If you lived in Austria instead of Serbia, you would:

Health

live 5.6 years longer

In Serbia, the average life expectancy is 76 years (73 years for men, 79 years for women) as of 2020. In Austria, that number is 82 years (79 years for men, 85 years for women) as of 2020.

Economy

make 3.3 times more money

Serbia has a GDP per capita of $15,100 as of 2017, while in Austria, the GDP per capita is $50,000 as of 2017.

be 61.0% less likely to be unemployed

In Serbia, 14.1% of adults are unemployed as of 2017. In Austria, that number is 5.5% as of 2017.

be 66.3% less likely to live below the poverty line

In Serbia, 8.9% live below the poverty line as of 2014. In Austria, however, that number is 3.0% as of 2017.

pay a 3.7 times higher top tax rate

Serbia has a top tax rate of 15.0% as of 2017. In Austria, the top tax rate is 55.0% as of 2016.

Life

be 58.3% less likely to die during childbirth

In Serbia, approximately 12.0 women per 100,000 births die during labor as of 2017. In Austria, 5.0 women do as of 2017.

be 41.1% less likely to die during infancy

In Serbia, approximately 5.6 children die before they reach the age of one as of 2020. In Austria, on the other hand, 3.3 children do as of 2020.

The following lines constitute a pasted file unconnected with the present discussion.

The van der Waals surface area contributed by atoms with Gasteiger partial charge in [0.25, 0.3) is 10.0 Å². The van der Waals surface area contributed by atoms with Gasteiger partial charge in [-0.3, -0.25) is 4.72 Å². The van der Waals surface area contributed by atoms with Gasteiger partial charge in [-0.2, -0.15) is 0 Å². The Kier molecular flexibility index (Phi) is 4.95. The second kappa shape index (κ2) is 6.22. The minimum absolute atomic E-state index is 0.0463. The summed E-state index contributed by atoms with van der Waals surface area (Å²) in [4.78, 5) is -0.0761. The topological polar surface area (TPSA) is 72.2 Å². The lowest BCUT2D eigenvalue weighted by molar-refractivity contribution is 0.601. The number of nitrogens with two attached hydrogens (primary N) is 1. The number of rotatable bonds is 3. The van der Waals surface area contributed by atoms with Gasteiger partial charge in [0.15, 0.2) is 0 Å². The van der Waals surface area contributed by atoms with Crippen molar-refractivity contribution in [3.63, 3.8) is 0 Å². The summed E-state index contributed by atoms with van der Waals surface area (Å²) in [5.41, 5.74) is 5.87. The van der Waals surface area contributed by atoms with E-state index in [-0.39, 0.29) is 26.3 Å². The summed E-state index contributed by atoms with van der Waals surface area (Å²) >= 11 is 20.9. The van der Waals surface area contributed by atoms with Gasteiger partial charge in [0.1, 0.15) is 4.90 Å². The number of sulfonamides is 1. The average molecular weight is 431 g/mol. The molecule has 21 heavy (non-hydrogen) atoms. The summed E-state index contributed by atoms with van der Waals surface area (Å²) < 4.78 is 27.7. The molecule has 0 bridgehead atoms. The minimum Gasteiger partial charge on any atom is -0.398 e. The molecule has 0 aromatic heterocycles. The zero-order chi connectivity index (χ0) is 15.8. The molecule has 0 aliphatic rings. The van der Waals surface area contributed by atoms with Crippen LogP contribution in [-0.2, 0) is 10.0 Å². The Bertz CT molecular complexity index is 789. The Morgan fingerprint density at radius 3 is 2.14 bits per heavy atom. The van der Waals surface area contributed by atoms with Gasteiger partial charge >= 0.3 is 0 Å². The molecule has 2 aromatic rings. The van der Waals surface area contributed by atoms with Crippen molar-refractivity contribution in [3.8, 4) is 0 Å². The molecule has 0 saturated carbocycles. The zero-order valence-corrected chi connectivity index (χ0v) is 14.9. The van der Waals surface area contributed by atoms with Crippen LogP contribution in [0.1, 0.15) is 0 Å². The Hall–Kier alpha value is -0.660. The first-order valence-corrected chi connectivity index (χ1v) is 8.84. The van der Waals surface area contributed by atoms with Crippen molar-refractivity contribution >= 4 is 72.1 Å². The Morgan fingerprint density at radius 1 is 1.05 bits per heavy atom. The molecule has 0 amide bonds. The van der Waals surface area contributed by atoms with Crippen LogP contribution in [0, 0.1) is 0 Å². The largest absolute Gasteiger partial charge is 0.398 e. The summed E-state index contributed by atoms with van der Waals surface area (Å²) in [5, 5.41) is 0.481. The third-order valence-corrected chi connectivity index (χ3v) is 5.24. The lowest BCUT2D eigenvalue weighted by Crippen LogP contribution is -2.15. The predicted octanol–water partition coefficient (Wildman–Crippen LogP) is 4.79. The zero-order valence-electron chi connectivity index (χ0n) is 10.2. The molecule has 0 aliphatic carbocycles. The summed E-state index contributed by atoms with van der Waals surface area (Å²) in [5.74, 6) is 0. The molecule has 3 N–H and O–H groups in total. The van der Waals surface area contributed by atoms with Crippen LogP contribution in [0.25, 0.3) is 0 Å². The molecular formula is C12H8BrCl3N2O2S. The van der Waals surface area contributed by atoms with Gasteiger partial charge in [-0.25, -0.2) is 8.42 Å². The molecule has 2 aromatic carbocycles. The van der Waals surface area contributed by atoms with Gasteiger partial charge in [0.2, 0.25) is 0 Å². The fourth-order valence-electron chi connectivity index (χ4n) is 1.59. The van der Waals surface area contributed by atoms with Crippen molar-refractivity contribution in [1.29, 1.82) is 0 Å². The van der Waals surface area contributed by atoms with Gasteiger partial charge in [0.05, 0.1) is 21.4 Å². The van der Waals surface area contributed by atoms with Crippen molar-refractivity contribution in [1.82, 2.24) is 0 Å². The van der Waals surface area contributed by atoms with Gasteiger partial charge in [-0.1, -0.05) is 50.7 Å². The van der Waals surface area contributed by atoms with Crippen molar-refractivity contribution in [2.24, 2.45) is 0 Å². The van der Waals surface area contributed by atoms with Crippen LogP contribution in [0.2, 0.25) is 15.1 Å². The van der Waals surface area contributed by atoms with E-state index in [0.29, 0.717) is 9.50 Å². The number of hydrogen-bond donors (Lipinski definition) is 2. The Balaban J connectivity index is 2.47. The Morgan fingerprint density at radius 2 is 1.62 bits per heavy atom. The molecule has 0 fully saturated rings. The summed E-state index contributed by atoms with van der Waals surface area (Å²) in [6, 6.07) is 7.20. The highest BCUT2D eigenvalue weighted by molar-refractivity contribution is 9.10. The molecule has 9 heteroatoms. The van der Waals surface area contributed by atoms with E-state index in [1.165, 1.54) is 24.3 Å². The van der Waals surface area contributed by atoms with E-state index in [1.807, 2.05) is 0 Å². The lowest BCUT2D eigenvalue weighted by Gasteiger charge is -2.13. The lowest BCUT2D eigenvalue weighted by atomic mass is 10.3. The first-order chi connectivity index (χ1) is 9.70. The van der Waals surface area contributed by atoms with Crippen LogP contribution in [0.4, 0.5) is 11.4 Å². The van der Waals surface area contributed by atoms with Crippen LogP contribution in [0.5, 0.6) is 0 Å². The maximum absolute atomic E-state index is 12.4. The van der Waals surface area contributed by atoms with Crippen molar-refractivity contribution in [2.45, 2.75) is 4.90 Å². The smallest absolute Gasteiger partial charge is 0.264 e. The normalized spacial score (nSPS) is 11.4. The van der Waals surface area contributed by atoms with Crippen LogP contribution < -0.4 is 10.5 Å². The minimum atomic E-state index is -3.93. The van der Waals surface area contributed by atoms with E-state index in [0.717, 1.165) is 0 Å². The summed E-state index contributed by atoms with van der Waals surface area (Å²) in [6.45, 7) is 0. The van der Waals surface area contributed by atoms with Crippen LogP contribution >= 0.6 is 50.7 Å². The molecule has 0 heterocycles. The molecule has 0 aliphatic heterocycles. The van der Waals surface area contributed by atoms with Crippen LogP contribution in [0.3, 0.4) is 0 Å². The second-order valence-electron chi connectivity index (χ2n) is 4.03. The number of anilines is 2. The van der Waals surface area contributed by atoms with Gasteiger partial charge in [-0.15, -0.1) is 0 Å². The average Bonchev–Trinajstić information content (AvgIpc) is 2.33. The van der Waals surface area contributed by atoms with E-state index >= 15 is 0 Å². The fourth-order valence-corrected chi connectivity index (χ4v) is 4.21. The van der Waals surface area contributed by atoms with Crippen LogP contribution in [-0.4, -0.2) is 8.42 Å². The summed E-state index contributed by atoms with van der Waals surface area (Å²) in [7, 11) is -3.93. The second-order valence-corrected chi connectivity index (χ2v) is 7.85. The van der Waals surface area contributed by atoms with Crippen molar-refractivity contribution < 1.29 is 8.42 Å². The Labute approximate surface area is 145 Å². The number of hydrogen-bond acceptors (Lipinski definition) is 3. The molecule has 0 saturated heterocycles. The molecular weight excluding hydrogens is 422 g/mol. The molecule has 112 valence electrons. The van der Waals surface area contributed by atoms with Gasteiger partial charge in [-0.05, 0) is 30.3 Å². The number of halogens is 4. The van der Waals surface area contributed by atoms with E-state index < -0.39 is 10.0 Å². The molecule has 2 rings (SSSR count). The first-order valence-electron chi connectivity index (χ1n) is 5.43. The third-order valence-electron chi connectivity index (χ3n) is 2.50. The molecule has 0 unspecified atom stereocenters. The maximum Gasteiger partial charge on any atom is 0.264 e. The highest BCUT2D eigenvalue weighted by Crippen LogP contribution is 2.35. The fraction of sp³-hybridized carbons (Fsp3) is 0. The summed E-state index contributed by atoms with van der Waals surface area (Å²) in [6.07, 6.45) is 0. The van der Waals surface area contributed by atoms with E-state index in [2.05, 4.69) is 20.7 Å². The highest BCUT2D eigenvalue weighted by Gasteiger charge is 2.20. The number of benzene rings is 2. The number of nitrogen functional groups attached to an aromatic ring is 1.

Basic Needs

be 19.6% more likely to have internet access

In Serbia, approximately 73.4% of the population has internet access as of 2018. In Austria, about 87.7% do as of 2018.

Expenditures

spend 37.5% more on education

Serbia spends 4.0% of its total GDP on education as of 2017. Austria spends 5.5% of total GDP on education as of 2016.


The statistics above were calculated using the following data sources: The World Factbook, Ministry of Finance, Republic of Serbia, Federal Ministry of Finance.

Austria: At a glance

Austria is a sovereign country in Europe, with a total land area of approximately 82,445 sq km. Once the center of power for the large Austro-Hungarian Empire, Austria was reduced to a small republic after its defeat in World War I. Following annexation by Nazi Germany in 1938 and subsequent occupation by the victorious Allies in 1945, Austria's status remained unclear for a decade. A State Treaty signed in 1955 ended the occupation, recognized Austria's independence, and forbade unification with Germany. A constitutional law that same year declared the country's "perpetual neutrality" as a condition for Soviet military withdrawal. The Soviet Union's collapse in 1991 and Austria's entry into the European Union in 1995 have altered the meaning of this neutrality. A prosperous, democratic country, Austria entered the EU Economic and Monetary Union in 1999.
Read more

How big is Austria compared to Serbia? See an in-depth size comparison.

Share this

ASK THE ELSEWHERE COMMUNITY

Join the Elsewhere community and ask a question about Austria. It's a free, question-and-answer based forum to discuss what life is like in countries and cities around the world.